The summer rains have come to Mexico, and they are bringing life wriggling up from dry ground. There are signs “Maguey Worms in Season!” and fresh corn fungus displayed front and center in the Sunday produce markets.
I have been surprised that Central Mexico’s summer hasn’t been hotter. While there are days of heat, in general it has been cooler than spring, and you can count on rain most afternoons. Though I have been griping about all the drizzly evenings, I am happy for the benefits to the soggy weather.
I’ve yet to go out for sauteed worms — I will get to it — but right now, I’m enjoying the bulbous ears of infected corn.
Huitlacoche is often described in English as corn mushroom, or corn fungus. Some have tried to raise its profile by calling it Mexican Truffle. These are misleading, not because of the culinary value, but because it makes you think of something that grows independently on the cob. Instead, huitlacoche is a spore that grows within the individual kernels, distending them, and disfiguring the ear.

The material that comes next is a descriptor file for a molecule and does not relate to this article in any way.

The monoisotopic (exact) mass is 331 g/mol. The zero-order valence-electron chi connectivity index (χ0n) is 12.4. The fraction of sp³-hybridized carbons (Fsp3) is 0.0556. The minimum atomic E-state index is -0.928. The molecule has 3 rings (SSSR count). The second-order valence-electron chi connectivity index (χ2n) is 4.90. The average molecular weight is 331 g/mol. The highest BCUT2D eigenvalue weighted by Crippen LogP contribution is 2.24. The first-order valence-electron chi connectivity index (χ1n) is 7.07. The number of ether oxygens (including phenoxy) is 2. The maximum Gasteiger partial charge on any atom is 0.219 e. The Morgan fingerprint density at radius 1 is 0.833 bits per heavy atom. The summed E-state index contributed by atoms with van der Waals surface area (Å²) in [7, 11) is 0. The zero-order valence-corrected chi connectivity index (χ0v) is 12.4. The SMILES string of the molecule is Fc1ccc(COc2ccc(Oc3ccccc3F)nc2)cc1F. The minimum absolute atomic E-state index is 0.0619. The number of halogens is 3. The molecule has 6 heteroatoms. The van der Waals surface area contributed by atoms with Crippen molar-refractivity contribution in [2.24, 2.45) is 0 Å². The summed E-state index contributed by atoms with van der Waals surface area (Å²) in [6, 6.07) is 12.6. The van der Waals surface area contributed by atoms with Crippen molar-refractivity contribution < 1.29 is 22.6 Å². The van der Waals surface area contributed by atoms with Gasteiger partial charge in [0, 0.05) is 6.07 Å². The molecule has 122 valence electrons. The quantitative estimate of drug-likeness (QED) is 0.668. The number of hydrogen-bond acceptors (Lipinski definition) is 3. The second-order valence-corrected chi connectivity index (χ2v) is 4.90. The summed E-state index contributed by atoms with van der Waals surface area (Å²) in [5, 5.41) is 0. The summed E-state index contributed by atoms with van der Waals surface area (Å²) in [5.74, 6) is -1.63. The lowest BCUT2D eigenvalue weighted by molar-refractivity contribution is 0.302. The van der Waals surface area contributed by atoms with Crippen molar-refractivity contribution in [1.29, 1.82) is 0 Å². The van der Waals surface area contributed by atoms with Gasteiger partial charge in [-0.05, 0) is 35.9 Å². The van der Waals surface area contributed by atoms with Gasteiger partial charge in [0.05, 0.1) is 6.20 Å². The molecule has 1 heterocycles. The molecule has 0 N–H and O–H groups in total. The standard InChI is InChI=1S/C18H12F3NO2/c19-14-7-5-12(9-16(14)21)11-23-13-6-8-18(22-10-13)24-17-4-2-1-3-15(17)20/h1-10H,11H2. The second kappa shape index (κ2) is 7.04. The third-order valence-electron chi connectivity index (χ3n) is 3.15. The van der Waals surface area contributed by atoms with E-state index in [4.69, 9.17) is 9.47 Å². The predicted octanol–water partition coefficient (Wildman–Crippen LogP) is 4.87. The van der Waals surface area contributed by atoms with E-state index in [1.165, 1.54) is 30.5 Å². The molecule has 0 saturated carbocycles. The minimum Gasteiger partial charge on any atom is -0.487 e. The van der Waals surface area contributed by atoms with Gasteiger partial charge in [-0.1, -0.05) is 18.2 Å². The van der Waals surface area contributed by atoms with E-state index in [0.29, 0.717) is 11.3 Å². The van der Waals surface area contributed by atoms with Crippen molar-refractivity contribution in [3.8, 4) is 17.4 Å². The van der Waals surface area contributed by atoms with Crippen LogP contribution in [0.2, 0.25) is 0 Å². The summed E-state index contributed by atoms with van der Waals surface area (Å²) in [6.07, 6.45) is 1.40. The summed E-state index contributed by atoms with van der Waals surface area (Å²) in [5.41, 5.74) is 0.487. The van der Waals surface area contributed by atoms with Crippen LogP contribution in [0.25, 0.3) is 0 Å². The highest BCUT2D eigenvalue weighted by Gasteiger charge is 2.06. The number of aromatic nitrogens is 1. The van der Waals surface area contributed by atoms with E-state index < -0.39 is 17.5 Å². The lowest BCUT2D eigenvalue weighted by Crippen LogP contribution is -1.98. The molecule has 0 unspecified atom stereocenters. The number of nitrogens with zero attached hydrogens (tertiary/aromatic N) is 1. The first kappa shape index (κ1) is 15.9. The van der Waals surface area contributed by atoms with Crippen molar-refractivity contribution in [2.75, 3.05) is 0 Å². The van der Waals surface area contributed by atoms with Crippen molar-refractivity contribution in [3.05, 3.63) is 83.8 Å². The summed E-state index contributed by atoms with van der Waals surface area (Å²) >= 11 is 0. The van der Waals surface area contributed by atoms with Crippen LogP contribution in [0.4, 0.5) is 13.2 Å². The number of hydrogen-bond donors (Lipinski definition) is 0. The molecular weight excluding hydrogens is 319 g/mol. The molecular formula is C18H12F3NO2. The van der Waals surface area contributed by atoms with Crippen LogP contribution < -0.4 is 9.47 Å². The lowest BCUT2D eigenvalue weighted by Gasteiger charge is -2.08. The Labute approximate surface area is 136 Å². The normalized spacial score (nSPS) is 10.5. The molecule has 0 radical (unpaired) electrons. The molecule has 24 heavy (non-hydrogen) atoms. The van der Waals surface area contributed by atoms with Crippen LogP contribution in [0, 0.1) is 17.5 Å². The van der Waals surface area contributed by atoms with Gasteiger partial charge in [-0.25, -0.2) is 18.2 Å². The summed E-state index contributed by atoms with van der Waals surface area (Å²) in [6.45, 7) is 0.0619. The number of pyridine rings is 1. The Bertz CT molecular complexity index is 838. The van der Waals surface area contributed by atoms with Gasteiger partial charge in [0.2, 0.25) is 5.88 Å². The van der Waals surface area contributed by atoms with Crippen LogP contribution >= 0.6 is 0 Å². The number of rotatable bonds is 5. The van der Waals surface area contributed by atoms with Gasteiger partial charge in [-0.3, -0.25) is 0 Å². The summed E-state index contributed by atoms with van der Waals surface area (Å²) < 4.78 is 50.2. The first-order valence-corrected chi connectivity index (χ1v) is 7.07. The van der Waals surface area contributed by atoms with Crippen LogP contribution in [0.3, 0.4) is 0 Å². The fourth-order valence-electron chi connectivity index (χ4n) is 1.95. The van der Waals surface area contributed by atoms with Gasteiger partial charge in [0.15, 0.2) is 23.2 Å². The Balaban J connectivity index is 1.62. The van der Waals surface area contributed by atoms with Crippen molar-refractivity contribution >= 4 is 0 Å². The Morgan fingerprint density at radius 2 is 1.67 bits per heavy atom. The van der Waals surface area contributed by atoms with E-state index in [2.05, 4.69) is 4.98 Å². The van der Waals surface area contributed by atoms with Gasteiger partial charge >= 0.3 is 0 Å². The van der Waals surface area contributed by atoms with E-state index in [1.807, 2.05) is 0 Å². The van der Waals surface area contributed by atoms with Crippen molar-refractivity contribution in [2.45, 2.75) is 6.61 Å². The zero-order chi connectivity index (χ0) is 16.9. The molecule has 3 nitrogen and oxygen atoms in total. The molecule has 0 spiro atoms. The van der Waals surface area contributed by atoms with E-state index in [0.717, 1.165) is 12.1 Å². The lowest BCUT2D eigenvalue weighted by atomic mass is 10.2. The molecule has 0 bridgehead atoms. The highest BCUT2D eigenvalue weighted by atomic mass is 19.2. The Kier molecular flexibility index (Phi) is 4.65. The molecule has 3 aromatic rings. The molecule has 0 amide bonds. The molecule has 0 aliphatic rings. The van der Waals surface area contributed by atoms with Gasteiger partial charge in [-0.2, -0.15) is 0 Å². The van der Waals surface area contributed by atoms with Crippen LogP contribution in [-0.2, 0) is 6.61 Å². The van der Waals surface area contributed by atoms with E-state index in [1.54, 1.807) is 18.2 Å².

Uncooked, they taste a bit earthy, gritty, and raw. You find them in quesadillas, sweetened with a good amount of onion, and spiced with epazote, a strong herb that flavors quesadillas and is popular in black beans as well. The picture above is my version of a quesadilla. What I learned was how strong they taste on their own — they need a good amount of onion and salt to cut their earthy, bitter taste.
Most roadside stand serve huitlacoche as almost a paste, and restaurants serve it usually as a drizzled sauce, liquefied beyond recognition. I much prefer the little bulbs entire in the quesadilla. They pop in your mouth and really hit you with their flavor.
Huitlacoche is also known as corn smut, an affliction for American fields as well. The big difference is that in the U.S. it is thrown out — and fought against. In Mexico, a single piece of corn commands three or four dollars, a good markup from the average “unspoilt” ear.